This is a rush transcript from "Journal Editorial Report," March 17, 2012. This copy may not be in its final form and may be updated.

PAUL GIGOT, HOST: This week on the "Journal Editorial Report," Newt's Southern strategy comes up short but he says he is taking his fight all the way to the convention. Can he make it that far?

And President Obama, the magician? He's trying to make the world and all of its troubles disappear until after the November election. Will it work?

And a just-released report shows how rogue prosecutors defeated Alaska's Senator Ted Stevens and helped to give Obama-care its 60th vote. We'll have the details.

Welcome to the "Journal Editorial Report." I'm Paul Gigot.

With double victories Tuesday in Mississippi and Alabama, former Pennsylvania Senator Rick Santorum seems to have solidified his status in the Republican race as a conservative alternative to Mitt Romney. But Newt Gingrich, who previously staked his campaign on winning those Deep South states, says he'll take it all the way to the August convention in Tampa.


NEWT GINGRICH, R-FORMER HOUSE SPEAKER & PRESIDENTIAL CANDIDATE: We will continue to run a people's campaign. I believe after the primaries are over, it will be obvious that the so-called frontrunner in fact didn't get there and, from that point on, we'll be in a whole new conversation.


GIGOT: And joining the panel this week, Wall Street Journal columnist and deputy editor, Dan Henninger; assistant editorial page editor, James Freeman, and columnist, Mary Anastasia O'Grady.

Mary, what do you think of Newt Gingrich convention strategy? It looks like even he does not believe he can get enough delegations during the primary.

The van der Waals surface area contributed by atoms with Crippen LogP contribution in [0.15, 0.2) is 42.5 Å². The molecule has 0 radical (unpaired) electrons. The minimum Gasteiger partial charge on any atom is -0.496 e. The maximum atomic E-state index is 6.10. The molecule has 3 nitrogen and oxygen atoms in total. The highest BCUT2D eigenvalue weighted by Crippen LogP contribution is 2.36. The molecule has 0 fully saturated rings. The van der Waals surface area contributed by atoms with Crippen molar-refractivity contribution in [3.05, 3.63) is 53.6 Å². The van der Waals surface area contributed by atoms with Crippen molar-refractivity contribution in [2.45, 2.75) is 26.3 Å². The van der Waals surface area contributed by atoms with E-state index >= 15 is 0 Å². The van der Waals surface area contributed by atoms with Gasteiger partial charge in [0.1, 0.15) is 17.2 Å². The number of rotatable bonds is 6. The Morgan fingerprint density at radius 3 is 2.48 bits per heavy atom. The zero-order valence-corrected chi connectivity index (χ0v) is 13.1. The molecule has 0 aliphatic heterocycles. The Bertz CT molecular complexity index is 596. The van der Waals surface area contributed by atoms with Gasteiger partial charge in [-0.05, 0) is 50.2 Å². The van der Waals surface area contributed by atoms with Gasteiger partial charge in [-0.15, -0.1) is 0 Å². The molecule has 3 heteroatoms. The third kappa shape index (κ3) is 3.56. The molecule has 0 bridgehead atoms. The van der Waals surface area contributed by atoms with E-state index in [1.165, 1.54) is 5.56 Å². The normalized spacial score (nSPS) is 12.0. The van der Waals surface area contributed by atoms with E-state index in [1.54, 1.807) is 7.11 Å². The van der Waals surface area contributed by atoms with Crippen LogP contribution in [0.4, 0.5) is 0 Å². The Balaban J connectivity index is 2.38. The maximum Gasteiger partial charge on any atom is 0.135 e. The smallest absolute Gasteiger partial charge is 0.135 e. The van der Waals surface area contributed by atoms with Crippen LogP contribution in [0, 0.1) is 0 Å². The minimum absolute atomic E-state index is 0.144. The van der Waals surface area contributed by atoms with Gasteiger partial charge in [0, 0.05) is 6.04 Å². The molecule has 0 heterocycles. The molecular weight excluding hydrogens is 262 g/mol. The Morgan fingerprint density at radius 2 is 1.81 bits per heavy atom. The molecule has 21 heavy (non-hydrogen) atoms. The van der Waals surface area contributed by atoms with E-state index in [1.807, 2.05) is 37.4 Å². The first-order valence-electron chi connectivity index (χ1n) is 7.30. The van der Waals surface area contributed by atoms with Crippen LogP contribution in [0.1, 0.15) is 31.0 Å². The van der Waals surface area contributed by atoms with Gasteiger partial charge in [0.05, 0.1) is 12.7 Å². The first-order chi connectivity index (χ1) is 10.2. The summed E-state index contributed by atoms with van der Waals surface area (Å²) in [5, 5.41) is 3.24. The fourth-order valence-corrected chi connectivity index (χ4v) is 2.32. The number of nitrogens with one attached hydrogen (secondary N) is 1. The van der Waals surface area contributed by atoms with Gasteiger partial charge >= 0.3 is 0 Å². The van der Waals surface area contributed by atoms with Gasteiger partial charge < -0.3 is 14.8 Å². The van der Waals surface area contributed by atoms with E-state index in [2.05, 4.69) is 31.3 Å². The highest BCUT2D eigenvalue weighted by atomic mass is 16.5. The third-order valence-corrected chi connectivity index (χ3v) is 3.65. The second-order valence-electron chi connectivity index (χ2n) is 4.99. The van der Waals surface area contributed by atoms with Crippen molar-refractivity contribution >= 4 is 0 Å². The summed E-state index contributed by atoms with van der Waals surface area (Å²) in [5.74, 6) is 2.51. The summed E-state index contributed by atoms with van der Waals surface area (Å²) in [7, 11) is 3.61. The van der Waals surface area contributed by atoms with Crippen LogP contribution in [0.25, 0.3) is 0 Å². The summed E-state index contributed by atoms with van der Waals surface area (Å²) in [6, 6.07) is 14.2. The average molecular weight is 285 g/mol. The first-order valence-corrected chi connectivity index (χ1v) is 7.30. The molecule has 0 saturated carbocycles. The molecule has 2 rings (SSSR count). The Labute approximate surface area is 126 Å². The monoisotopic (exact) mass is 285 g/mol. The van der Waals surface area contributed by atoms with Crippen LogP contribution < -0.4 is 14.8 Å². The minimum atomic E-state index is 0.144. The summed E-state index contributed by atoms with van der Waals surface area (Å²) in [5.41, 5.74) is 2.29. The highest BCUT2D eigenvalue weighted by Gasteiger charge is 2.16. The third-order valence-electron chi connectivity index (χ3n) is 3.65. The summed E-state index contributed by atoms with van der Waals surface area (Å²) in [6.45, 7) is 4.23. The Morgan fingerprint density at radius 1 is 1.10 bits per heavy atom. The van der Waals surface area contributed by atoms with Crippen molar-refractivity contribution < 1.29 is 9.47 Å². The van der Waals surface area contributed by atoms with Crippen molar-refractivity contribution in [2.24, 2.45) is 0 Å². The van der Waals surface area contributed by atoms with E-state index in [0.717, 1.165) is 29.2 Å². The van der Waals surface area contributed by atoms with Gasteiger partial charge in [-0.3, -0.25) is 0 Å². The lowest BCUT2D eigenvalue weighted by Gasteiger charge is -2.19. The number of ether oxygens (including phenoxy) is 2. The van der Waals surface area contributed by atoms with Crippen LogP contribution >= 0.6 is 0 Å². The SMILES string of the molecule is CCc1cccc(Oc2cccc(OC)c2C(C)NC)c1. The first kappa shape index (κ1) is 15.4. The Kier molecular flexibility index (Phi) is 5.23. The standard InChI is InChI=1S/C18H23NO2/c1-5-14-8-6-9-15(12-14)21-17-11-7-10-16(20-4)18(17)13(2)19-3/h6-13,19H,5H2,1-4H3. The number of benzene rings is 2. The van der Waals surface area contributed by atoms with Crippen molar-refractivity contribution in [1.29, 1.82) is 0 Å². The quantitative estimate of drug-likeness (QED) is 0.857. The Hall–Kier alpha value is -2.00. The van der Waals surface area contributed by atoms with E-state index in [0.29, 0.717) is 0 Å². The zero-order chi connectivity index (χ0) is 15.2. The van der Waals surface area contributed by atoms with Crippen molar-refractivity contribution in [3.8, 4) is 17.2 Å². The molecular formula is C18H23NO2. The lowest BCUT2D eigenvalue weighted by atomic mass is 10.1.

MARY ANASTASIA O'GRADY, COLUMNIST: No, Paul, it's absolutely bizarre that he's insisting that he's a viable candidate. He's not doing well anywhere. But I think that he may have -- be hanging on for three reasons. One, I think he doesn't think that Santorum can get the nomination.

GIGOT: Right.

O'GRADY: Secondly -- and he's not at that far behind in the popular vote from Santorum. Secondly, he doesn't think that Romney, because Romney hasn't been able to overwhelm anybody in any one of the states, is accepted by conservatives in the -- in the party.

GIGOT: Right.

O'GRADY: And, third, he thinks he can get to the convention, give a barn-burner of a speech and people will say, wow, the messiah has arrived. It's crazy.


It's crazy. It's really crazy, but this is the only way I'm able to rationalize what he's doing.

GIGOT: If he can deny Romney the majority of the delegates, isn't it plausible that you could have a brokered convention where the Gingrich, coming out of the blue strategy, could prevail?

DAN HENNINGER, COLUMNIST & DEPUTY EDITOR: It's plausible in poker that if you draw to an inside straight you can win a hand.


It's also possible that Belmont College could win the NCAA.


Romney needs 1,144 delegates. The plan is to keep him under a thousand.

GIGOT: Right.

HENNINGER: Keep him about 150 delegates away.

GIGOT: So he wouldn't be able to cut easy deals?



HENNINGER: That's going to be very hard to do. We're pretty much finished with the South, other than Louisiana and Texas. We're moving into less conservative states for the primaries, now. And there will be no evangelicals to help Rick Santorum. Rick Santorum is going to have to make a case that he hasn't really done in Michigan and -- didn't win those states. He came close. So Romney is going to continue to grind out delegate wins. And I think, at this point, it's kind of interesting that these campaigns are now relying on a mathematical case against Mitt Romney.